By Lilian Okwili
Following a directive from Nairobi Governor Mike Sonko that Matatus should self-regulate in dropping and picking passengers in the Central Business District, the Matatu Owners Association (MOA) has deployed marshals to enhance free flow of traffic in the city.
Every Sacco has designated marshals controlling specific Sacco vehicles entry at the terminus; ensuring matatus do not block city roads unnecessarily. This is in line with industry self-regulation encouraged by government.
The association’s chairman Simion Kimutai termed the matatu industry as a big employer for the youth and called for discipline from the industry players. “This industry has employed very many youth who work as drivers, conductors, mechanics, cleaners who contribute a lot to this country’s economy,” said Kimutai.
Kimutai further urged the government to invest more in the matatu sector calling for establishment of an institution to train matatu operators. “Why can’t we have a training school for matatu drivers just like we have the aviation school and railway training schools to help our crew to work with some discipline?” Kimutai posed admitting that matatu crew “need advanced training.”
He also said despite the by National Transport and Safety Authority (NTSA) introducing a new curriculum for training and testing drivers, commercialised nature of the driving schools may frustrate efforts to instil discipline in motorists. The government needs to set up institutions to train both drivers and conductors, he said, noting that before any disciplinary action against errant crew, it would be prudent for government to confirm if the driver is well trained.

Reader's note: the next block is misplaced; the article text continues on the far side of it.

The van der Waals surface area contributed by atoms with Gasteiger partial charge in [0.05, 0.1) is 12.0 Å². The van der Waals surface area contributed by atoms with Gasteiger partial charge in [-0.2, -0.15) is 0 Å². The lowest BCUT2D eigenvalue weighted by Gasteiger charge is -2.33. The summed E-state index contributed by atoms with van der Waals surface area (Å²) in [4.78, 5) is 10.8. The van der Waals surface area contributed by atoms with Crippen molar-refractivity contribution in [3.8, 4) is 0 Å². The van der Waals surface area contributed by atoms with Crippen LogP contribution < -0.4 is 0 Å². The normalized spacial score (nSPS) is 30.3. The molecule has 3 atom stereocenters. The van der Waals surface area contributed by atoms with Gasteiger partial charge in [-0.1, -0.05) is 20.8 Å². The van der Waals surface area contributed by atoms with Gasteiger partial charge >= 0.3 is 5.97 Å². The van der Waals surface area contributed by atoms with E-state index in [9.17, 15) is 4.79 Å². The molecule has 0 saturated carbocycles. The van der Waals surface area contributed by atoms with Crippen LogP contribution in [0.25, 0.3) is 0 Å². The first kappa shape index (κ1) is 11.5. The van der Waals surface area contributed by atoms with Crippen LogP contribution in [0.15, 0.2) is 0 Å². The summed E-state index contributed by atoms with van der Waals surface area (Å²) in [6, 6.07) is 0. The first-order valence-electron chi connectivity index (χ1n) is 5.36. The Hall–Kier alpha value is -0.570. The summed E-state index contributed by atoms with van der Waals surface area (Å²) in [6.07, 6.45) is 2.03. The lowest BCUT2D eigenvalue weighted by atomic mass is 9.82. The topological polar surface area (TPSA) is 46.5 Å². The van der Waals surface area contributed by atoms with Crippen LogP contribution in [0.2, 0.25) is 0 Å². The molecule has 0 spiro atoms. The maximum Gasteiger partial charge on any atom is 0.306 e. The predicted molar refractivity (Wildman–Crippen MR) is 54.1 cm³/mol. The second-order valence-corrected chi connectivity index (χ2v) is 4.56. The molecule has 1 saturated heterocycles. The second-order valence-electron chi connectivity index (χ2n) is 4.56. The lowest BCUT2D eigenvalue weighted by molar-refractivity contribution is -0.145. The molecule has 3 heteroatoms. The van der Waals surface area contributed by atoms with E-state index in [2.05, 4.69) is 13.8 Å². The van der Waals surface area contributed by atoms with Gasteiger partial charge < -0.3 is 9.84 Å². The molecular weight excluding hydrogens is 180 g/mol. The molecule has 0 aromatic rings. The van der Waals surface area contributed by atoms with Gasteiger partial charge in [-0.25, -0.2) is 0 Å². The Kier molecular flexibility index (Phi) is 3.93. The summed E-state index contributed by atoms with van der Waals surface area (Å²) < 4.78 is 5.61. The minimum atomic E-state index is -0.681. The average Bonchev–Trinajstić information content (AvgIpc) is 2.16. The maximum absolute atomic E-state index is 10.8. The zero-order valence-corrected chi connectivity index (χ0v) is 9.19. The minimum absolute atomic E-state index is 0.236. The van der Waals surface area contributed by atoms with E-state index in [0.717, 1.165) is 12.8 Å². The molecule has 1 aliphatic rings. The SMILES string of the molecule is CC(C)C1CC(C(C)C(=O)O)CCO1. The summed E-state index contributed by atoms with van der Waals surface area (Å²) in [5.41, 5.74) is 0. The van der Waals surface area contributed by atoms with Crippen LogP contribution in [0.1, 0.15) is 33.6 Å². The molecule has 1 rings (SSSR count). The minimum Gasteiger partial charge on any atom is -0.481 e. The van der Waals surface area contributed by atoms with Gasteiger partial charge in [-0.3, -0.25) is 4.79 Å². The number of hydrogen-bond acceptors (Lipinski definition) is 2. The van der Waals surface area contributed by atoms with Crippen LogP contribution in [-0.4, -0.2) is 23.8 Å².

“We have heard very many cases of conductors mishandling passengers but they have nowhere to go and lodge a complaint. Matatus employ people of all kinds even those who are from prison. The institution will help teach them how to behave and how to handle customers,” the chairman said. Kimutai further decried pedestrian behaviour in the cities, adding these road users contribute to chaos characterising the public sector.
He urged the authorities to sensitize pedestrians on need to cross roads at designated points. “In the city centre, there used to be specific places for pedestrians crossing. All the other places had barriers. People have now tampered with the barriers and made every place a crossing point which brings confusion,” he added.
This in turn gives matatu drivers a hard time to cope with both traffic jam and pedestrian crossing. “It is therefore the responsibility of the government to come in and help bring out the best out the industry,” Kimutai concluded.